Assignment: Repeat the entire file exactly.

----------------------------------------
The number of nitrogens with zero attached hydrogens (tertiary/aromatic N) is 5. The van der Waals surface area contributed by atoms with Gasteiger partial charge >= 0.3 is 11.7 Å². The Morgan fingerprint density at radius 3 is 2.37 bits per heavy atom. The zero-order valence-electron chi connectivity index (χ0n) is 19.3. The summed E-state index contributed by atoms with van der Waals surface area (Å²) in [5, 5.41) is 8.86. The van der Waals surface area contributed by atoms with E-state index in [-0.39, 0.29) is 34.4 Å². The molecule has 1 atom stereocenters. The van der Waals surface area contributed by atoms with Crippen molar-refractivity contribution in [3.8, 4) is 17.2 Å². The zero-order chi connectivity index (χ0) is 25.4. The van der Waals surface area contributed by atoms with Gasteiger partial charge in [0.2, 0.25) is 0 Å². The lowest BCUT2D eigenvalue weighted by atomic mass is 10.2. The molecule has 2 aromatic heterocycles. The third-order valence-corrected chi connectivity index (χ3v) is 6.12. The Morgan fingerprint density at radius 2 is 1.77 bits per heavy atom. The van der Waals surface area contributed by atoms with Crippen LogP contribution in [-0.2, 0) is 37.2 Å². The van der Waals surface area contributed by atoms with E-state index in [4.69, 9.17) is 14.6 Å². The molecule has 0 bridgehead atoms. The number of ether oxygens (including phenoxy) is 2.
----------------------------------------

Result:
The number of nitrogens with zero attached hydrogens (tertiary/aromatic N) is 5. The van der Waals surface area contributed by atoms with Gasteiger partial charge >= 0.3 is 11.7 Å². The Morgan fingerprint density at radius 3 is 2.37 bits per heavy atom. The zero-order valence-electron chi connectivity index (χ0n) is 19.3. The summed E-state index contributed by atoms with van der Waals surface area (Å²) in [5, 5.41) is 8.86. The van der Waals surface area contributed by atoms with E-state index in [-0.39, 0.29) is 34.4 Å². The molecule has 1 atom stereocenters. The van der Waals surface area contributed by atoms with Crippen molar-refractivity contribution in [3.8, 4) is 17.2 Å². The zero-order chi connectivity index (χ0) is 25.4. The van der Waals surface area contributed by atoms with Gasteiger partial charge in [0.2, 0.25) is 0 Å². The lowest BCUT2D eigenvalue weighted by atomic mass is 10.2. The molecule has 2 aromatic heterocycles. The third-order valence-corrected chi connectivity index (χ3v) is 6.12. The Morgan fingerprint density at radius 2 is 1.77 bits per heavy atom. The van der Waals surface area contributed by atoms with Crippen LogP contribution in [-0.2, 0) is 37.2 Å². The van der Waals surface area contributed by atoms with E-state index in [4.69, 9.17) is 14.6 Å². The molecule has 0 bridgehead atoms. The number of ether oxygens (including phenoxy) is 2.